King Arthur: Legend of the Sword15¦ 3D Blu-ray, DVD
When British director Guy Ritchie looks into a project, whatever it may be, he has to put a spin on it. Take the legend of King Arthur, as he has done here. For Guy, the story of a king and a powerful sword isn’t quite enough; what if you add a Lord of the Rings vibe, with a hint of Game of Thrones? Nice one.
Now the whole Arthur legend is said to have originated in folklore, so it’s a bit like Jesus in that respect. And just as his story arc has changed over the years, so has Arthur’s. He’s fair game then for the likes of Ritchie to recreate the tale with a hefty amount of artistic license. And boy does he pour it on.
Once upon a time there were two brothers, Uther (Eric Bana) and Vortigern (Jude Law). Uther was not only king but also popular. This put Vortigern’s nose out of joint, so much so that he decided he wanted his brother out of the equation. He had word with some moat slags – sorry, hags – and they said they would help in out, but in return for a favour; for the power to overthrow his brother, they would need a sacrifice. Without thinking twice, he offers his wife.
Just as he’s about to wipe out his king sibling, Uther manages to smuggle his son young Arthur out of the picture. Arthur is adopted by some lovely whores, who adopt him and raise him in their whore house.
Arthur (Charlie Hunnam), now a grown man, has managed thus far to stay off the radar of his loopy uncle. This doesn’t last for long however, as Vortigern, obsessed with capturing the real heir to the throne, rounds up all the young men in the land for a test that only one man can pass.
Unfortunately Arthur does get caught by Vortigen’s men, and has to undergo said test – to pull a certain sword out of stone. And to his surprise, out it pops. And that’s when the aggro really kicks in.
This is Guy Ritchie's version of King Arthur viewed through geezer glasses. In other words, it's Lock, Stock and One Arthurian Sword. It's full of blokes, having bants, and then stepping outside to have some. If you're expecting a faithful representation of this often told folklore, well, you're having a laugh aren't you? You do know it's directed by Guy Ritchie, right?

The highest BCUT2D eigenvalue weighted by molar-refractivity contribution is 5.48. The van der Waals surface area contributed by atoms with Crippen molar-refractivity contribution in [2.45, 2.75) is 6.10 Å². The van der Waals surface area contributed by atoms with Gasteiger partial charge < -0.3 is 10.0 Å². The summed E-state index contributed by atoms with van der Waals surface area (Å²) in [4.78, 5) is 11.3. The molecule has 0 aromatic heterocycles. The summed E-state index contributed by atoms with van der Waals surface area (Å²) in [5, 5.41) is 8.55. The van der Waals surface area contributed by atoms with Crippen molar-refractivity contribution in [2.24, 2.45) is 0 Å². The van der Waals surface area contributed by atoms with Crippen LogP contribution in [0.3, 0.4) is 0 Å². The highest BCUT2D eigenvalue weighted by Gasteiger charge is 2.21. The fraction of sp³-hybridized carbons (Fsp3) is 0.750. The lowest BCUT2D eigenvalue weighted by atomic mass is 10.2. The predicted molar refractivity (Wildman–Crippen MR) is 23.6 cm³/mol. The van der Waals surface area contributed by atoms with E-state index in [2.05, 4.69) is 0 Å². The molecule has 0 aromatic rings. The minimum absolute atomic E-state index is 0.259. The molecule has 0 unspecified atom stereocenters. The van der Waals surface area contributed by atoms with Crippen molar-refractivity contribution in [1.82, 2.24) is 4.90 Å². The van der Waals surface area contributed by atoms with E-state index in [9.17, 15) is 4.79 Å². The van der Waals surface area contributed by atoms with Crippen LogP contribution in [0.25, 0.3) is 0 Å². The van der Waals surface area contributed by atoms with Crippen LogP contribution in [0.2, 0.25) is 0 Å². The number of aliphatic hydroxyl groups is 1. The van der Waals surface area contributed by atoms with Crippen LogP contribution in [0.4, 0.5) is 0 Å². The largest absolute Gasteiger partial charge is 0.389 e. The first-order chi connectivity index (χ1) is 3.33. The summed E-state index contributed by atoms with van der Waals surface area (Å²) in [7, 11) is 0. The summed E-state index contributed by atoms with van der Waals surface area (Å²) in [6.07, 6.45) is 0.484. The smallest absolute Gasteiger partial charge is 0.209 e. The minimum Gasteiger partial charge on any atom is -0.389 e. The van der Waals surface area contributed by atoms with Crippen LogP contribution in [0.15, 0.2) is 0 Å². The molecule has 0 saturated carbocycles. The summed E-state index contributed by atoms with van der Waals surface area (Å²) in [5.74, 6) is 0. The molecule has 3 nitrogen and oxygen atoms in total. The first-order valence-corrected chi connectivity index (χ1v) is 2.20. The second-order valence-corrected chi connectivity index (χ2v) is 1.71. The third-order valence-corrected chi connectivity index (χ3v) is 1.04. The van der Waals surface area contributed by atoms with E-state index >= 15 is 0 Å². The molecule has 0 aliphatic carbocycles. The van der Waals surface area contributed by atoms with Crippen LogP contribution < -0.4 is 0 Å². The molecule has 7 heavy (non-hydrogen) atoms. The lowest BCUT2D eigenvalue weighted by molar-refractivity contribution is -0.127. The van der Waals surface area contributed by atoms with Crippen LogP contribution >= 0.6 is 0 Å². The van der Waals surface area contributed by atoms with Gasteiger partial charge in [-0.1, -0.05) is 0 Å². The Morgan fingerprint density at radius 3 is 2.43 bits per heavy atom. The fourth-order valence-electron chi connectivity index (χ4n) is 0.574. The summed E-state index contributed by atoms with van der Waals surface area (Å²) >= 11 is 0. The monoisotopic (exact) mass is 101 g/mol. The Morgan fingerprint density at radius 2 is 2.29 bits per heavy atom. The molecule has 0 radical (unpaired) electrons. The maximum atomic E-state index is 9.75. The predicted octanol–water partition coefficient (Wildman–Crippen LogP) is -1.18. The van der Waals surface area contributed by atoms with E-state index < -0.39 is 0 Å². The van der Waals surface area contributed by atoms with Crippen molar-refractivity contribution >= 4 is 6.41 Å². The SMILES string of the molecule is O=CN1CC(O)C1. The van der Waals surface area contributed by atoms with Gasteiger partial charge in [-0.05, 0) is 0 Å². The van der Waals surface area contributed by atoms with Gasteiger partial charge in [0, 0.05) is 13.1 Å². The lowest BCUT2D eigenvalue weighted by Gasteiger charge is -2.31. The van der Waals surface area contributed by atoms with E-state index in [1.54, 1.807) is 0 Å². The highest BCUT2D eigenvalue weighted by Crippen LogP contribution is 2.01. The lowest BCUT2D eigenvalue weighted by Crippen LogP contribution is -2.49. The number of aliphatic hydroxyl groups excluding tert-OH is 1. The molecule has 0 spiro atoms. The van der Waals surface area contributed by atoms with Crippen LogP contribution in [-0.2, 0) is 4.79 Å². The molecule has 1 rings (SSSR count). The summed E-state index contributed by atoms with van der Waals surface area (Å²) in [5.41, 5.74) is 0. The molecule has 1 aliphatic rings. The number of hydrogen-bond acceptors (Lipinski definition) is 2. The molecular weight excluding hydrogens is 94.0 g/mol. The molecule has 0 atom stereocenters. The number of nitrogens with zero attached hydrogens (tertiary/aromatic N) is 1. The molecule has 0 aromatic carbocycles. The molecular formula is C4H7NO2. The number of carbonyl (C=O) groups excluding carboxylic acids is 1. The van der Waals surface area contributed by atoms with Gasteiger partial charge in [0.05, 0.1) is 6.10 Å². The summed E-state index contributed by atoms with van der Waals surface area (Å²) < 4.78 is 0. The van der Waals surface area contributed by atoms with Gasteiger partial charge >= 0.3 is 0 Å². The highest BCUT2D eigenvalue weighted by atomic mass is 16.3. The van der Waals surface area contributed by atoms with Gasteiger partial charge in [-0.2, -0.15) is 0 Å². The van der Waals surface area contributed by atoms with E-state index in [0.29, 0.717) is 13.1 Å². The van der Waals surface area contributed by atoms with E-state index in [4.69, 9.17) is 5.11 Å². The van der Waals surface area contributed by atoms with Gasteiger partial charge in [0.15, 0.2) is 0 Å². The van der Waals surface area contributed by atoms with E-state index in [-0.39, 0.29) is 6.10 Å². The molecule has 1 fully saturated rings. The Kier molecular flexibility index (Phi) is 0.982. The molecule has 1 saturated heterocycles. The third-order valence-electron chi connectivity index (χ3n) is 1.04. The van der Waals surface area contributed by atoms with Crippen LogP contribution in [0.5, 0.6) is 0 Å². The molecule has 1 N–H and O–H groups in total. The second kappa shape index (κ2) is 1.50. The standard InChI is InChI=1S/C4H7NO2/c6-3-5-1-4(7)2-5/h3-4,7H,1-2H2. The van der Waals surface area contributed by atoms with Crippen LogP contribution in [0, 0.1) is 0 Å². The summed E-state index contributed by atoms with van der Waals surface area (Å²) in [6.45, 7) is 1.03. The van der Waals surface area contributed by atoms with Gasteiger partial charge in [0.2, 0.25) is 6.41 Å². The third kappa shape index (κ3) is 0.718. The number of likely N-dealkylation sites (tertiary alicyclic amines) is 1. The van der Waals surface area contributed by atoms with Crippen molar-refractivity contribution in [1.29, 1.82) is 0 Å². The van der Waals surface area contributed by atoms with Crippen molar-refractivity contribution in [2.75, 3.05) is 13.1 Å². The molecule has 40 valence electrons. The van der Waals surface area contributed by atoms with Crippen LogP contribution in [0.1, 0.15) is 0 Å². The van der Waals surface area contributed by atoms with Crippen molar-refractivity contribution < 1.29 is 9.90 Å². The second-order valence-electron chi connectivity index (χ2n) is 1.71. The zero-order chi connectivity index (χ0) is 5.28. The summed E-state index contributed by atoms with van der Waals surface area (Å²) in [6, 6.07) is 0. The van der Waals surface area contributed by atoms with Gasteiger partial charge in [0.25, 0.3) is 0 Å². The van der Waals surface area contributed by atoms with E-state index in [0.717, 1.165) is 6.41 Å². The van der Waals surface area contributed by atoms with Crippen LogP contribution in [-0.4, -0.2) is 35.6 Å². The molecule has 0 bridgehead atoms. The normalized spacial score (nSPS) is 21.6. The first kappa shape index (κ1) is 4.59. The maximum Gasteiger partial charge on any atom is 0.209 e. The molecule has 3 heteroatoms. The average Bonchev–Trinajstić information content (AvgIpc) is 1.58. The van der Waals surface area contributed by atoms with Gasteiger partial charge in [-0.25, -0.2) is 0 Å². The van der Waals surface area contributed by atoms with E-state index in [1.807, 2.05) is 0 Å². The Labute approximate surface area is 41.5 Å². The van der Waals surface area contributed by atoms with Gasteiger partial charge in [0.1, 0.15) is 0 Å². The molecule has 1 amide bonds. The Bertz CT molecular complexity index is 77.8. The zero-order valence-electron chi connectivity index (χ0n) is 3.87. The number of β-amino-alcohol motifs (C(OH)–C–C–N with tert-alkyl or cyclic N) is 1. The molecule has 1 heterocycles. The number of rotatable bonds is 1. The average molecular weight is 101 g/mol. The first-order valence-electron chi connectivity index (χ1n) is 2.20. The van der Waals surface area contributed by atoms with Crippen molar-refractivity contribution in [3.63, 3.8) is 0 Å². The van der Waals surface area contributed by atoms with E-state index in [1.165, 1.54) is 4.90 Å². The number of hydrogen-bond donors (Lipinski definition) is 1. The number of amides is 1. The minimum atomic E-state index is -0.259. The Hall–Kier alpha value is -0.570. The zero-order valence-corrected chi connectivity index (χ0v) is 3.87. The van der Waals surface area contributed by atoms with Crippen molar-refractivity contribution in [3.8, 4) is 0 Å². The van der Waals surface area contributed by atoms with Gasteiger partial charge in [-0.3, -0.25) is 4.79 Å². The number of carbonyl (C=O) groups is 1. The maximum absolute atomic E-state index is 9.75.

There are two surprises that comes from watching this film, the first being the starry cast, which includes Jude Law, Eric Bana, Djimon Hounsou, Neil Maskell and Littlefinger Aidan Gillen. Not too shabby, really. All really shouldn't be doing it, as their appearance won't be doing their careers any good at all, but probably having fun nonetheless.
And the only other real surprise is that Vinnie Jones isn't in it. Or the Stath for that matter. David Beckham has a cameo, and his appearance overshadowed the film's release itself, which is a strong indication to the overall quality production.
One major disappointment is the lack of a strong female characters. The token female role was given to Astrid Bergès-Frisbey, whose appearance doesn't even merit a real name, only going by the Mage. And her contribution isn't exactly magical.
Still, there's a peculiar, almost endearing cockney charm here, that makes this ludicrous effort almost worth watching. And the silliness aside, Ritchie's technical abilities, mainly in the film's editing, are a reminder that there is talent there, you just have to slap it around a bit to make it visible.
Now if only Ritchie did Jesus Christ Superhero! next.